Inflation rises but remains below Bank of England target
Inflation rose in February, but remained below the Bank of England’s target as rising prices for food and alcohol were offset by weaker growth in clothing and footwear.
Figures from the Office for National Statistics (ONS) show the Consumer Prices Index (CPI) rose to 1.9% last month.
Economists had expected inflation to hold steady at 1.8%, after the January rate came in below the Bank of England’s 2% target for the first time in two years.
CPI including owner-occupiers’ housing costs (CPIH) - the ONS’s preferred measure of inflation was unchanged at 1.8% in February.
Mike Hardie, head of inflation at the ONS, said: “The rate of inflation is stable, with a modest rise in food as well as alcohol and tobacco offset by clothing and footwear prices rising by less than they did a year ago.”
The price of food was up 0.4% on the month compared with 0.1% last year and a 0.9% increase on the month for alcohol and tobacco versus flat prices in February 2018.
Beer in particular showed an increase, up 0.6% between January and February compared with a decline of 1.1% last year.
Annually, food and alcohol inflation hit 1.1% and 5.1% respectively.
Upward pressure also came from recreation and culture, as prices rose between January and February 2019 compared with a smaller rise between the same two months last year. Computer games had the biggest effect.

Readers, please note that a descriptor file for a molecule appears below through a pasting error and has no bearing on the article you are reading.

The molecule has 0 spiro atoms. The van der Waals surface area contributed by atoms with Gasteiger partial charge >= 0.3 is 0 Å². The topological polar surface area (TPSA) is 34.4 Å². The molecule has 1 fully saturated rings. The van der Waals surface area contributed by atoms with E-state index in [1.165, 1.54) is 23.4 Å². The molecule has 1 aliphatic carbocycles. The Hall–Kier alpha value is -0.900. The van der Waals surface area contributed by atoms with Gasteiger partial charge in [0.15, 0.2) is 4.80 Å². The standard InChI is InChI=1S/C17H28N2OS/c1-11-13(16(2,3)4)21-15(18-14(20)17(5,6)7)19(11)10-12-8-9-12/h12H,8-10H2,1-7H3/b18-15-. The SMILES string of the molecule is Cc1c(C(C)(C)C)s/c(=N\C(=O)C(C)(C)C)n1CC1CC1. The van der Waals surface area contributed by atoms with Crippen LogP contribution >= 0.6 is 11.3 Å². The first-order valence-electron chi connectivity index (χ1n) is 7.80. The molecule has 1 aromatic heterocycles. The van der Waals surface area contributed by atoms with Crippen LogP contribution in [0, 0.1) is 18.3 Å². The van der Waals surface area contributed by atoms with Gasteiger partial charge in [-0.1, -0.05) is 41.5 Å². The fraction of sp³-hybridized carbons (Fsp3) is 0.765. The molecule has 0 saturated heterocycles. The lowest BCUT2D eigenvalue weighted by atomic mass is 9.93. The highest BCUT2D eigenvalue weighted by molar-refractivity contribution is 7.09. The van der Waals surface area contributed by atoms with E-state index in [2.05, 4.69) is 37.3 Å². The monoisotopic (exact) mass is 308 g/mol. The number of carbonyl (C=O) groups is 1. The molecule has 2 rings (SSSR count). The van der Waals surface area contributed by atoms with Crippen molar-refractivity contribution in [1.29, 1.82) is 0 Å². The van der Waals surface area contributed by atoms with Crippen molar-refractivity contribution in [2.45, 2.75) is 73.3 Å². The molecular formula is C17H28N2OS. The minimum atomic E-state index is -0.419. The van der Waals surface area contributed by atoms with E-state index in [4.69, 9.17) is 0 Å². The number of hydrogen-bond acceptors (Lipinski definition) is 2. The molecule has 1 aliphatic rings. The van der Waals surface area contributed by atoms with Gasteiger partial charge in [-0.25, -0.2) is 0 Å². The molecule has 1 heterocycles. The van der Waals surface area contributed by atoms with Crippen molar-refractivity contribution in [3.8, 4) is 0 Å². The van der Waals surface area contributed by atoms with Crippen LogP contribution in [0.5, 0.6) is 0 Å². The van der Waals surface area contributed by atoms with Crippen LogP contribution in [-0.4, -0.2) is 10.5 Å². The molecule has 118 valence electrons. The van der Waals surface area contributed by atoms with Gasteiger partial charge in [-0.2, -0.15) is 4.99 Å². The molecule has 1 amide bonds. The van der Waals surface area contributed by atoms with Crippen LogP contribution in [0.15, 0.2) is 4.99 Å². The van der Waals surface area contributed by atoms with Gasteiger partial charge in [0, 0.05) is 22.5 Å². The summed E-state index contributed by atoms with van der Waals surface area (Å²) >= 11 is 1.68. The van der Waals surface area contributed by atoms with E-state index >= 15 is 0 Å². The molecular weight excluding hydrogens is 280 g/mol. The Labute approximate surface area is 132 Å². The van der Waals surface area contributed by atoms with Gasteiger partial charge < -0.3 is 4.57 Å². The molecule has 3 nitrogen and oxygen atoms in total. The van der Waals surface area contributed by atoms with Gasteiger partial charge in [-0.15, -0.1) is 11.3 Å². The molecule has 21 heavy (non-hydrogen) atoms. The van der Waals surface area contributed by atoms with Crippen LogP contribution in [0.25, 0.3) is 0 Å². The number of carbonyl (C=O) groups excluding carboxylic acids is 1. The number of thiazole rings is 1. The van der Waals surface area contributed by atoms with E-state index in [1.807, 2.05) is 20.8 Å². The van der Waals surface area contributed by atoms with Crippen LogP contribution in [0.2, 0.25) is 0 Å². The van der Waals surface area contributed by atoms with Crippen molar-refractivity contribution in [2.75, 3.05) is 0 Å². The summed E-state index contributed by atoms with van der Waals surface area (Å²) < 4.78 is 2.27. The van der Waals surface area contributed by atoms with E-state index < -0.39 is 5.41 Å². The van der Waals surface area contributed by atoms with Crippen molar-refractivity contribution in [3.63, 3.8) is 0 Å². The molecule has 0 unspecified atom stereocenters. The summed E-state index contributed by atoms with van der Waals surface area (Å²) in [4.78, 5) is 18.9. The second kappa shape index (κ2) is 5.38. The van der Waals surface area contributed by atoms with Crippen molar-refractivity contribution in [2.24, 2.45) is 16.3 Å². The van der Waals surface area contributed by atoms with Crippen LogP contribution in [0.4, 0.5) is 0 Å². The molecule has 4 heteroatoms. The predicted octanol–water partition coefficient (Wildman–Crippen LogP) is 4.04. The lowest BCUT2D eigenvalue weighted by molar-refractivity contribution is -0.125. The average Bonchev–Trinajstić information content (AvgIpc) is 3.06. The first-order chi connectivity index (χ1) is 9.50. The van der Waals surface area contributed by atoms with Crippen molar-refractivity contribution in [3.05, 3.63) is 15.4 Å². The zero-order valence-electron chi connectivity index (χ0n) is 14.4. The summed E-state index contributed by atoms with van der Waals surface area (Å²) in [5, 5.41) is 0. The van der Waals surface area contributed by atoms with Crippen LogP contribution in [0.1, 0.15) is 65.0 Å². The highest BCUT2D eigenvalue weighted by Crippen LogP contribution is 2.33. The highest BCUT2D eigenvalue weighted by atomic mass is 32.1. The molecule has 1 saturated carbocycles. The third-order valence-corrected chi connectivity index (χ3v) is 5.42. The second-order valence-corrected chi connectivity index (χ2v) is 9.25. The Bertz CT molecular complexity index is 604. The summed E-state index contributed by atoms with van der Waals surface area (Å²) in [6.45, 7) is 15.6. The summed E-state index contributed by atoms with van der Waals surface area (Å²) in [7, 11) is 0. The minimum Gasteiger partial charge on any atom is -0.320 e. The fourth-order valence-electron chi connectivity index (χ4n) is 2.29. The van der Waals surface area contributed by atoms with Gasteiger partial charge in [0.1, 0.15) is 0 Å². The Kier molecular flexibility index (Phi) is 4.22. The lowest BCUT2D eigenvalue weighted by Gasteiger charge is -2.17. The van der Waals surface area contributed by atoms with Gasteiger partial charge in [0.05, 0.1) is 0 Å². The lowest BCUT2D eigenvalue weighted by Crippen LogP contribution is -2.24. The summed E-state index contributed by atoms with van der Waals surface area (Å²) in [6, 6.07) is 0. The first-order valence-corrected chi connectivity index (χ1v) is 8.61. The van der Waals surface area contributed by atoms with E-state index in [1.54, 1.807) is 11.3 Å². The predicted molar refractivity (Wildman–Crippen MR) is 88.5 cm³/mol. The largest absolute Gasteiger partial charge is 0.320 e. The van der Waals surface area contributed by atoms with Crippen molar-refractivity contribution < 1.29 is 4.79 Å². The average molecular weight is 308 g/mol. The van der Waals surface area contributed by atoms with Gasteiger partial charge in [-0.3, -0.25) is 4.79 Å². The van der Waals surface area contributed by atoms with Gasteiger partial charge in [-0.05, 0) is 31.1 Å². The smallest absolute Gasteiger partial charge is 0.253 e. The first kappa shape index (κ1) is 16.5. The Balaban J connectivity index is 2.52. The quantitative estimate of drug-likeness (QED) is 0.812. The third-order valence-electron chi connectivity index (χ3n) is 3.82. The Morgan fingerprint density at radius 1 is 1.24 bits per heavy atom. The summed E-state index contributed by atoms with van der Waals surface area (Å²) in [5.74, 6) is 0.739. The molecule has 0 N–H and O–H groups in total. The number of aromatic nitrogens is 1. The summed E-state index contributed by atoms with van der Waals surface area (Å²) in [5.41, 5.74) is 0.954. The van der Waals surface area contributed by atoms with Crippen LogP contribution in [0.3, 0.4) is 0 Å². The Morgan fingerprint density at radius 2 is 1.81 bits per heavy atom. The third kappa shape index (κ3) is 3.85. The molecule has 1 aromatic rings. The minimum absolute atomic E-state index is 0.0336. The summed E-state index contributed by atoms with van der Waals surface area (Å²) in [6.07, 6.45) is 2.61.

But clothing and footwear prices had a downward effect. Although price tags were higher in February as usual, following the January sales, the increase was smaller than the same period last year.
Annually, clothing and footwear prices dropped 2%.
Howard Archer, chief economic adviser at EY Item Club, said: “While February’s rise in inflation may be marginally disappointing for consumer purchasing power, it is still looking appreciably better than in mid-2018 - especially as earnings growth retained its firmer tone in January. Real earnings growth is currently 1.5%, the best level since end-2016, although still appreciably below long-term norms.”
He added that different Brexit outcomes were likely to affect the measure in coming months.
He said: “Our suspicion is that inflation will spike significantly higher if the UK leaves the EU without a “deal” primarily due to a likely marked fall in sterling even though the government has indicated that under a temporary scheme 87% of imports by value would be eligible for zero-tariff access compared to 80% of imports currently being tariff free.”